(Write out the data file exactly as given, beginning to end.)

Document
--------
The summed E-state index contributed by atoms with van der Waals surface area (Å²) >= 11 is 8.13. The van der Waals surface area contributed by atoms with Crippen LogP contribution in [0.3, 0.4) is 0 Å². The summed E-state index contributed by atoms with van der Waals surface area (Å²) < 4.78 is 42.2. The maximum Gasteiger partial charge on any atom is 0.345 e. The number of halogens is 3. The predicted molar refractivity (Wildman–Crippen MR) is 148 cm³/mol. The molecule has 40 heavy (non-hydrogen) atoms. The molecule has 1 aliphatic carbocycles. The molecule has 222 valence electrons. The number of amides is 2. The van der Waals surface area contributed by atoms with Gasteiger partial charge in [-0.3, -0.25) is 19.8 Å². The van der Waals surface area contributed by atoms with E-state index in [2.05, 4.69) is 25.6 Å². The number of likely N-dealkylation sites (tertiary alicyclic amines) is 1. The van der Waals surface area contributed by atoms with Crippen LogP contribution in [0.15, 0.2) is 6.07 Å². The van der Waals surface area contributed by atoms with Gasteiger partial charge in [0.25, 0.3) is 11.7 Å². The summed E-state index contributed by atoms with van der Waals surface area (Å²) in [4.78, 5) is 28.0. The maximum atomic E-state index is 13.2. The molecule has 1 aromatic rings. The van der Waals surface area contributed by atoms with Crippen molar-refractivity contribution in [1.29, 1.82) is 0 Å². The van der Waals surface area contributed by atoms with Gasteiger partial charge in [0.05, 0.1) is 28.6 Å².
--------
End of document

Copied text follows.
The summed E-state index contributed by atoms with van der Waals surface area (Å²) >= 11 is 8.13. The van der Waals surface area contributed by atoms with Crippen LogP contribution in [0.3, 0.4) is 0 Å². The summed E-state index contributed by atoms with van der Waals surface area (Å²) < 4.78 is 42.2. The maximum Gasteiger partial charge on any atom is 0.345 e. The number of halogens is 3. The predicted molar refractivity (Wildman–Crippen MR) is 148 cm³/mol. The molecule has 40 heavy (non-hydrogen) atoms. The molecule has 1 aliphatic carbocycles. The molecule has 222 valence electrons. The number of amides is 2. The van der Waals surface area contributed by atoms with Gasteiger partial charge in [-0.3, -0.25) is 19.8 Å². The van der Waals surface area contributed by atoms with E-state index in [2.05, 4.69) is 25.6 Å². The number of likely N-dealkylation sites (tertiary alicyclic amines) is 1. The van der Waals surface area contributed by atoms with Crippen LogP contribution in [0.15, 0.2) is 6.07 Å². The van der Waals surface area contributed by atoms with Gasteiger partial charge in [0.25, 0.3) is 11.7 Å². The summed E-state index contributed by atoms with van der Waals surface area (Å²) in [4.78, 5) is 28.0. The maximum atomic E-state index is 13.2. The molecule has 1 aromatic rings. The van der Waals surface area contributed by atoms with Crippen molar-refractivity contribution in [1.29, 1.82) is 0 Å². The van der Waals surface area contributed by atoms with Gasteiger partial charge in [0.05, 0.1) is 28.6 Å².